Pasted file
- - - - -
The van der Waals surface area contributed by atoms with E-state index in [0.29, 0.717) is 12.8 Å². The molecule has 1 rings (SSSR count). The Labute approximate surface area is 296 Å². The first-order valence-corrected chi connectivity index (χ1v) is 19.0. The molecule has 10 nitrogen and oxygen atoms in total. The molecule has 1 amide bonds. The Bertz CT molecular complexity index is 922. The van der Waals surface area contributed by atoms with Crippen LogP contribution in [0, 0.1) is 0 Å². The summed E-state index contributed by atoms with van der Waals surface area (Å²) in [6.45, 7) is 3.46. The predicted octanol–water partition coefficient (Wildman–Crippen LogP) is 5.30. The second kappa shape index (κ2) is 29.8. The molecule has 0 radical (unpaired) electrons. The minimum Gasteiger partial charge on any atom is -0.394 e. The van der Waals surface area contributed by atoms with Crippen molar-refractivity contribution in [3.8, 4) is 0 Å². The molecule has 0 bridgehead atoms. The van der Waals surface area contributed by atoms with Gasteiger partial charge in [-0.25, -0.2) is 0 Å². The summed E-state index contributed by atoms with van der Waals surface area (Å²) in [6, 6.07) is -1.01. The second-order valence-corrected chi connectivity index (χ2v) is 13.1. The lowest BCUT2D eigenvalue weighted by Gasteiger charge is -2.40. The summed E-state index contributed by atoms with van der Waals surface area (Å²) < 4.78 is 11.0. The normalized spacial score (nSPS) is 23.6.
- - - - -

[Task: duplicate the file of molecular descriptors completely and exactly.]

The van der Waals surface area contributed by atoms with E-state index in [0.29, 0.717) is 12.8 Å². The molecule has 1 rings (SSSR count). The Labute approximate surface area is 296 Å². The first-order valence-corrected chi connectivity index (χ1v) is 19.0. The molecule has 10 nitrogen and oxygen atoms in total. The molecule has 1 amide bonds. The Bertz CT molecular complexity index is 922. The van der Waals surface area contributed by atoms with Crippen LogP contribution in [0, 0.1) is 0 Å². The summed E-state index contributed by atoms with van der Waals surface area (Å²) in [6.45, 7) is 3.46. The predicted octanol–water partition coefficient (Wildman–Crippen LogP) is 5.30. The second kappa shape index (κ2) is 29.8. The molecule has 0 radical (unpaired) electrons. The minimum Gasteiger partial charge on any atom is -0.394 e. The van der Waals surface area contributed by atoms with Crippen molar-refractivity contribution in [3.8, 4) is 0 Å². The molecule has 0 bridgehead atoms. The van der Waals surface area contributed by atoms with Gasteiger partial charge in [-0.25, -0.2) is 0 Å². The summed E-state index contributed by atoms with van der Waals surface area (Å²) in [6, 6.07) is -1.01. The second-order valence-corrected chi connectivity index (χ2v) is 13.1. The lowest BCUT2D eigenvalue weighted by Gasteiger charge is -2.40. The summed E-state index contributed by atoms with van der Waals surface area (Å²) < 4.78 is 11.0. The normalized spacial score (nSPS) is 23.6.